By Jackie Obiero, published on 11 Jun 2020

Great African leadership is often associated with politics. The likes of Nelson Mandela, Kwame Nkrumah, Jomo Kenyatta, Julius Nyerere, Samora Machel just to mention a few. Their stories of courage, uniting their people, identifying a purpose and winning the day, are inspiring and memorable.  But what most people miss it the values that made these great African personalities that made their names so big in the African history books.

Let’s take, for example, the formation of OAU and the dispute that divided the continent into two, the “Progressive States” dubbed the Casablanca Bloc led by Ghana’s Kwame Nkurumah who wanted a federation of all African states, and the Monrovia Bloc led by Senegal’s Leopold Sedar Senghor that believed African unity should be a gradual process through economic cooperation. After a couple of years of stalemate, Ethiopia’s Emperor Haile Selassie called both teams to Addis Ababa to resolve the stalemate.

Today the OAU, now the African Union stands as a proud testament to that collective effort to pull Africans together. But it also stands as a legacy of Haile Selassie and the visionary leadership that not only contributed to the growth of Africa but also made Ethiopia a beacon of Pan Africanism.

In the 1950s Haile Selassie started Ethiopian Airlines as a way of connecting different parts of Ethiopia, which due to its topography were hard to access by road. That purpose grew to a continental mission to connect Africa with itself through reliable air travel, and later to connect the world to Africa.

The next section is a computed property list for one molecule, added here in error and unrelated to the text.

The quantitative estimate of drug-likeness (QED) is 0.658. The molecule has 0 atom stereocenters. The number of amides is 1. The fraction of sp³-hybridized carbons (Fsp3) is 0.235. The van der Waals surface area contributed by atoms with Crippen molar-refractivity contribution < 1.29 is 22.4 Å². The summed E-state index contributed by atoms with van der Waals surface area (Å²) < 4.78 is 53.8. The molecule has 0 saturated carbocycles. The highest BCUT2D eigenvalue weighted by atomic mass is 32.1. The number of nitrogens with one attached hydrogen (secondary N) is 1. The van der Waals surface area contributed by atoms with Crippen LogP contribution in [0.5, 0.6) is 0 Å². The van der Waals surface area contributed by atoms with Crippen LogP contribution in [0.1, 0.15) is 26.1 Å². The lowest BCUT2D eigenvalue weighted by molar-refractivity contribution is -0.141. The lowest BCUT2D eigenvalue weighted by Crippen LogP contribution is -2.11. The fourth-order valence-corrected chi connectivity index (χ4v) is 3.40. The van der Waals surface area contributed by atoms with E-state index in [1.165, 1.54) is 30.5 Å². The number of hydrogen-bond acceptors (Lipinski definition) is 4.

The airline was not an instant success. It took time and patience and in some instances the airline flew some routes without passengers. Haile Selassie’s commitment to connect Africa remained resolute.  Today, Ethiopian Airlines is the continent’s largest and fastest-growing airline. It continues to serve his vision of providing the wider public with reliable air transport.

57 years after the first meeting of OAU member states, Africa has also begun to work more closely with itself and regional economic blocs have brought progress. The signing of the African Continental Free Trade Area (AfCTA) is a testimony of a continued unity of purpose across Africa.

However, there is still more – indeed, a lot more – to be done, to make the Pan-African dream a reality. Until this day, there is more that divides us than unites us and even though we  share common histories, we don’t hear, we don’t own, our stories. Our media landscape is divided; we have lacked media platforms that speak for the African people. Platforms that ensure access to authentic, factual African stories. At least until now.

YEBO is changing how we are telling and owning our narrative as Africans. It is celebrating our heroes, our innovations and diversity in culture. Africa now has a way to “Know Africa and Be Africa”,  so don’t miss out

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